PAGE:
Emmerdale’s Malandra Burrows heartbroken by breast cancer diagnosis: I cant believe it

When we meet actress Malandra Burrows, it’s hard to believe she was having major surgery just a week earlier. The former Emmerdale star is feeling positive after having a stage three tumour removed from her left breast and describes being on our shoot as “a breath of fresh air”.

Malandra, 56, was diagnosed in February after finding a lump a month earlier, and has chosen to share her story with OK! to help raise awareness and encourage other women to get checked out. See Malandra's exclusive photo shoot and interview by signing up – for free! – below.

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“You may think you’re super healthy, but that little ‘C’ word can still get you,” she says. “I just happened to catch myself [while exercising] and thought, ‘Good grief, what’s that?’”

At first she didn’t think it was anything to worry about. “I thought it must be a gland, but a few days later it was still there, so I rang my GP and they asked if I could come in the next hour,” she explains.

“A week later I was at the hospital and the first consultant told me it was a cyst. He said, ‘I won’t be seeing you again.’ The relief I felt!”

Malandra pauses for a moment, perhaps to relive that moment of ease. She then explains how a follow-up
scan and ultrasound showed something that was a lot more sinister.

“The consultant said they needed to see me as soon as possible and added, ‘Could you bring someone with you?’” she says.

“But I thought I’ve got to take this on my own. I’m single, and I felt I couldn’t do that to a friend.”

And in the end, she wasn’t alone. “When I went in, I found myself greeted by a Macmillan nurse and I just knew. She nearly broke down telling me, but I just went, ‘Don’t be daft! We’ll get through it and I’m going to ring that bell [to celebrate the end of treatment].’”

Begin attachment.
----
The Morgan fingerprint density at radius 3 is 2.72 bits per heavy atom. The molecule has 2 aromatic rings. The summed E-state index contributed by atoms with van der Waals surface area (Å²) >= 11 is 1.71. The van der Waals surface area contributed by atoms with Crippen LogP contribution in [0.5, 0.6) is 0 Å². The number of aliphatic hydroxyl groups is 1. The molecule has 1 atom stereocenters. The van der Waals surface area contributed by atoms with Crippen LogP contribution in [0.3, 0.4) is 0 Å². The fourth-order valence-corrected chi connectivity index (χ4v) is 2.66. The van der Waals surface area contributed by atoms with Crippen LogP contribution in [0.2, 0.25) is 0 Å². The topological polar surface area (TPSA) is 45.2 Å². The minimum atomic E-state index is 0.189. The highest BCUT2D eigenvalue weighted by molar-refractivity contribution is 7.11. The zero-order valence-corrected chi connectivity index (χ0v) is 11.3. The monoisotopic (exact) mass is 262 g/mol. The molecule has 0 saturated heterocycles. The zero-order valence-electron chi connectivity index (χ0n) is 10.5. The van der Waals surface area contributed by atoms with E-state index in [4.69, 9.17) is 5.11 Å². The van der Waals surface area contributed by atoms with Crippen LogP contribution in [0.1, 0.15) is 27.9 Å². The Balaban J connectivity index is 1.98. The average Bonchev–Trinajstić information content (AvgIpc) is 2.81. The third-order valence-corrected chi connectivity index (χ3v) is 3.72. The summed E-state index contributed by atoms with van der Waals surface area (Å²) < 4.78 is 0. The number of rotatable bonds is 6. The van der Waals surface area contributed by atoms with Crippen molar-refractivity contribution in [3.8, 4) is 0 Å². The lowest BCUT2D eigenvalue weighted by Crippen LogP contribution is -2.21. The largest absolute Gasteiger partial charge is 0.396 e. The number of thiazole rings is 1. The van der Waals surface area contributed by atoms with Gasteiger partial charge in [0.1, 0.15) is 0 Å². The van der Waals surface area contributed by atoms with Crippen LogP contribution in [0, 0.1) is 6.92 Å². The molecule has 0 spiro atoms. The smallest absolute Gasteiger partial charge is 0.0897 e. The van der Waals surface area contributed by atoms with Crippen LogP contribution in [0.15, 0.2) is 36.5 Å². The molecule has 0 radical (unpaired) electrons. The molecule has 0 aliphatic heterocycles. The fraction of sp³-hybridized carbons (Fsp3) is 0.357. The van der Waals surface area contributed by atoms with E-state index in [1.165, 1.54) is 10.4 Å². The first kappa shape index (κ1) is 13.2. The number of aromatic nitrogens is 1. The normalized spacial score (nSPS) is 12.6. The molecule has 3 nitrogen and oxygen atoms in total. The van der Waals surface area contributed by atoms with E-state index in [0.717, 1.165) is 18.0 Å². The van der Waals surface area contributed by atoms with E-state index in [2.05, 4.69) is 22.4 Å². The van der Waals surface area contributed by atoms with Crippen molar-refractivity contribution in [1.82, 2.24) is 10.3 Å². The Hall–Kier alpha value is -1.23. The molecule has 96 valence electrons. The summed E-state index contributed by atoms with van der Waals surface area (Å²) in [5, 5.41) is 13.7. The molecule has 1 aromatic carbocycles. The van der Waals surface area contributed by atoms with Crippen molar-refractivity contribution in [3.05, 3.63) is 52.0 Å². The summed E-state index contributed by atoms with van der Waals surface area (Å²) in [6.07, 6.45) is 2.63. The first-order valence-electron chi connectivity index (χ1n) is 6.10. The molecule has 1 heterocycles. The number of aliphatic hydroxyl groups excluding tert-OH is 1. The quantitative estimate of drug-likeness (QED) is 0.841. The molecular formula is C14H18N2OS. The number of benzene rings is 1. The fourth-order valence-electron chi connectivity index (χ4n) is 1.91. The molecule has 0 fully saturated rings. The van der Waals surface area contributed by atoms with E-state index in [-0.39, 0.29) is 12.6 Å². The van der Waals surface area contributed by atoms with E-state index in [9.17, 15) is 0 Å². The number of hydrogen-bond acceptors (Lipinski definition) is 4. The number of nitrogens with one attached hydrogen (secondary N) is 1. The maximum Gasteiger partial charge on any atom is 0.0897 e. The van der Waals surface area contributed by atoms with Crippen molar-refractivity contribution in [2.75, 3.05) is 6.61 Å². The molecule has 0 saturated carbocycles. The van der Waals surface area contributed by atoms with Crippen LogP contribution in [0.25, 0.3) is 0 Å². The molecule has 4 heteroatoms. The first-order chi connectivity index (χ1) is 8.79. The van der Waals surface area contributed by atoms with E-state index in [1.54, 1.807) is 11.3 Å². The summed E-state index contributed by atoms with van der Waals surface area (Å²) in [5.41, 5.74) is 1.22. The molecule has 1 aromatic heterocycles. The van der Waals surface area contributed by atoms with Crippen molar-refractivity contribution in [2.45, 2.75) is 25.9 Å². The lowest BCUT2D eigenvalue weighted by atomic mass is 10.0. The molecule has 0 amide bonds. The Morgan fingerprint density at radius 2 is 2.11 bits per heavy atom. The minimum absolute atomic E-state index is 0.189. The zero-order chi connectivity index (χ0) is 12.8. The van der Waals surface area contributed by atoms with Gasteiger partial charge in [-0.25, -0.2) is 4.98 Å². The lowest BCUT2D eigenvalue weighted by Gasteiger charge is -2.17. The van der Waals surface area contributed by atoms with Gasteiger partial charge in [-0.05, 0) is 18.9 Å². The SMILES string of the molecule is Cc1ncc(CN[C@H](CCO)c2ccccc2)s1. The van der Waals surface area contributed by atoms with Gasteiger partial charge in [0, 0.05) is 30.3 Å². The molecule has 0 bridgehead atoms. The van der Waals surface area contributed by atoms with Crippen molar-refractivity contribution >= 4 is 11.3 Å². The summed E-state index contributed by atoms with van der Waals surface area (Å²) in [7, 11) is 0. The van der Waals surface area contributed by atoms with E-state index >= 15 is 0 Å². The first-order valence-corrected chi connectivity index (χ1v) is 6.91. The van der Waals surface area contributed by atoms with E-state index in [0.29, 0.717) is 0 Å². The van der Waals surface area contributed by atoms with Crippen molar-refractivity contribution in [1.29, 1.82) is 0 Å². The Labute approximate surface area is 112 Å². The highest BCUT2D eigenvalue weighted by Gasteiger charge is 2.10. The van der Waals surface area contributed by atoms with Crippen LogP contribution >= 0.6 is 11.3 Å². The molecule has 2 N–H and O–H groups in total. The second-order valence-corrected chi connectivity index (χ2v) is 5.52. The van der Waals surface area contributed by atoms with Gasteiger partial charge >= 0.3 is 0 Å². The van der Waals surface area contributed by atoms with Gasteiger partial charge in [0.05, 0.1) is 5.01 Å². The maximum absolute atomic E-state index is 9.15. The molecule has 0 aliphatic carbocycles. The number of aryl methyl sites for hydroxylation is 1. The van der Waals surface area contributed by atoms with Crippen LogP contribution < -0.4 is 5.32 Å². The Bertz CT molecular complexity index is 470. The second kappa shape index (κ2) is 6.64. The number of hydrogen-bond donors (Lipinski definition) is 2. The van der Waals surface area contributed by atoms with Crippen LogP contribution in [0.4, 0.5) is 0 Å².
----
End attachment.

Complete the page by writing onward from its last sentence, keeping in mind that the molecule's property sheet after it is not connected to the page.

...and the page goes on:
Malandra’s reaction to her diagnosis was certainly a positive one – and that has continued throughout her journey so far.

“I’d already galvanised myself before hearing the news, so I’ve never cried about it,” she explains. “In that week my body involuntarily had a breakdown. I didn’t feel like I was breaking down, but I just couldn’t eat or do anything. There was something in the back of my mind that knew what was going on inside my body.”

Now she’s up for the fight. “I’ve kind of gone into combat mode. If I look back, I’ve given it everything I can and that’s all I can do. I hate to say it, but when it’s your life at stake you’re prepared to do everything to get through. That’s helped me focus.”

Doctors explained to Malandra that her type of cancer may have, in fact, been caused by the menopause.

“Davina [McCall] has done a fabulous job of bringing menopause to the forefront, but I have never heard of menopausal cancer before,” she says. “They said because of the oestrogen and the way your hormonal balance changes, it’s one of the most major causes of breast cancer.”

Over the next six months Malandra will undergo a course of chemotherapy, something she knows she will need to remain positive for.

“I’m not very good at being poorly,” she explains. “To feel awful and low worries me. I asked my [medical] team, ‘Do I really need to go through this?’ and they said that if this cancer is allowed to spread around my body, they could do nothing more."